On the other hand, Stulberg and Chen show that most affirmative action plans emerged before federal legislation and developed as voluntary, experimental, institution-specific programs at northern elite universities between 1961 and 1964.2 Liberal university administrators, moved by civil rights mobilization and supported by foundations such as Ford, Rockefeller, Carnegie, and Sloan, initiated affirmative action programs that included recruitment, financial aid, tutoring, and summer bridge programs for small numbers of Black but also Latino and Asian students.
“While they had been admitted through these small, experimental programs, many students felt like second-class citizens on elite campuses.”
Black students, as well as other students of color, in small numbers on campuses with voluntary and mandatory plans, demanded more aggressive affirmative action that included higher representation of students and faculty of color, Black and Ethnic Studies Departments, and more financial aid. While they had been admitted through these small, experimental programs, many students felt like second-class citizens on elite campuses. Some students initiated their own student-led recruitment programs, such as in Texas and California, in lieu of an institutional commitment to desegregation. Campus-led movements, including demonstrations, rallies, strikes, and civil unrest (students at University of Michigan shut down the university library by pulling hundreds of books off the shelves) pushed university administrators to make bigger concessions, providing more student services to minority and first-generation students, establishing minority student centers and affinity-focused housing and a (fluctuating) commitment to higher numbers of students of color. After the Regents of University of California v. Bakke (1978) decision, which outlawed racial quotas but asserted diversity as a compelling state interest, diversity (rather than desegregation or racial redress) became the only legally defendable reason to implement voluntary affirmative action.
“To be sure, affirmative action was always vulnerable to challenge.”
To be sure, affirmative action was always vulnerable to challenge. The federal government never set clear guidelines, leaving institutions to develop their own affirmative action plans. Parallel tracks of voluntary and mandatory development did not clarify how institutions should measure “equality.” Much of the contemporary guidelines for affirmative action has been developed in the courts as a consequence of the many lawsuits that have been waged in the name of “reverse discrimination” by conservative organizations.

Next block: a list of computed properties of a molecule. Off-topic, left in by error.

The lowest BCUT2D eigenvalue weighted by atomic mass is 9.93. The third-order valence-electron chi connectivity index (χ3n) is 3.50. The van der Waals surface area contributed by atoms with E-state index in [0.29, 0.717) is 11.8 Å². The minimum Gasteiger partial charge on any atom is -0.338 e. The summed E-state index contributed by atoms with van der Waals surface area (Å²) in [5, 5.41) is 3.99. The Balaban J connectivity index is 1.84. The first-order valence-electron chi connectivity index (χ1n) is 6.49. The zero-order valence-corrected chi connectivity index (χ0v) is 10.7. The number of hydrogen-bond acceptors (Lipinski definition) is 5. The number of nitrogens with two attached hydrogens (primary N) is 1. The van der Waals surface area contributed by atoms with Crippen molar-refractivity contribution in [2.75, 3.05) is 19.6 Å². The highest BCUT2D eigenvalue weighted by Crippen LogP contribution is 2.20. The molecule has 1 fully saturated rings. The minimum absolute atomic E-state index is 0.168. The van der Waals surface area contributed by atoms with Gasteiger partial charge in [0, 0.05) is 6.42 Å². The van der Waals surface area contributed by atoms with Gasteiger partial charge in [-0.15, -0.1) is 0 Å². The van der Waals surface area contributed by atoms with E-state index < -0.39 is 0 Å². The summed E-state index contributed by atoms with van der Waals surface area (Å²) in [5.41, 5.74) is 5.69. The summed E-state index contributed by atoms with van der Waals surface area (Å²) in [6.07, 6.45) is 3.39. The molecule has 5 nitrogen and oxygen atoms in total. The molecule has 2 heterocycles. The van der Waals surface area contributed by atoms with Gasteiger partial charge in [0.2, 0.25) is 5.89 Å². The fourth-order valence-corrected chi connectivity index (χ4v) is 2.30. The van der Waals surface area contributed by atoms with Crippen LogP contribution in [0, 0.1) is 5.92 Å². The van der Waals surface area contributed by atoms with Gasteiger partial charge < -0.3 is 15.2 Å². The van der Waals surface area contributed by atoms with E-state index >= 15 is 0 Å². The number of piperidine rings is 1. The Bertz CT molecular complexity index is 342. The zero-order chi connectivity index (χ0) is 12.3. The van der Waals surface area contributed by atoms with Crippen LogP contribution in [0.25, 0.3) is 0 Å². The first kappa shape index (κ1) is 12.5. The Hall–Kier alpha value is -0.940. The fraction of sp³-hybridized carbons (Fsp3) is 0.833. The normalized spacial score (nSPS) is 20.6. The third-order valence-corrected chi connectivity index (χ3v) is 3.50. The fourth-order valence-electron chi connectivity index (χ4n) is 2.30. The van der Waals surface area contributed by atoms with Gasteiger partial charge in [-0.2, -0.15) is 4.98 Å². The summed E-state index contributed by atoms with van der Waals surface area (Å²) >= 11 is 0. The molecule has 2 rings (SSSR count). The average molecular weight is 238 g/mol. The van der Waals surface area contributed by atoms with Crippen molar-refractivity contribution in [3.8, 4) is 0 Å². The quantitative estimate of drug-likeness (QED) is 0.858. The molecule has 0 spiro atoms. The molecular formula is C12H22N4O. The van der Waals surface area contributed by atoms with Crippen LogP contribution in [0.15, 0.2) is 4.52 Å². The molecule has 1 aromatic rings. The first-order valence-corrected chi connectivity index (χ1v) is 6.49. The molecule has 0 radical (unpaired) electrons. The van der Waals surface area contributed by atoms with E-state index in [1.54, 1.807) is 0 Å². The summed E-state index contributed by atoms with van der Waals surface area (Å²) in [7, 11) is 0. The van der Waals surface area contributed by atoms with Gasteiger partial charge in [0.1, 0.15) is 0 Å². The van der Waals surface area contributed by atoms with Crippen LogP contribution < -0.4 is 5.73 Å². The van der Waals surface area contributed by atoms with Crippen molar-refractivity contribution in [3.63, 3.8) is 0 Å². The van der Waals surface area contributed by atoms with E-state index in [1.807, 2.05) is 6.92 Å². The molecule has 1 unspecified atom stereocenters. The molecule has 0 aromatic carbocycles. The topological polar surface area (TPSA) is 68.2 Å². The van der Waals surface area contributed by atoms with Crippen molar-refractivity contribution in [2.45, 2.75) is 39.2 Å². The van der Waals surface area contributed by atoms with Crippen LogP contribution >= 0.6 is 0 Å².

The Reagan administration did much to undermine employment affirmative action in the 1980s, and the persisting lawsuits against affirmative action in universities, including the recent Students for Fair Admissions v. Harvard case, continue to restrict the means by which institutions can legally implement affirmative action. Additionally, conservatives have so thoroughly appropriated and exploited the language of discrimination and symbolism of civil rights that public discourse often reflects an inaccurate picture of past and persisting discrimination.
Civil rights mobilization and political struggle over affirmative
action illustrate both the possibilities and limitations of state concessions
to social movements. Affirmative action is partially responsible for the
expansion of the Black middle class in the post–Civil Rights period. However,
reform policies, meant to serve short-term outcomes, are limited in remedying
structural oppression—especially with wavering state commitment. During Black
History Month, we should remember our victories; however, let us also remember
what we have lost so that we can learn from the past and apply these insights
to contemporary social justice struggles.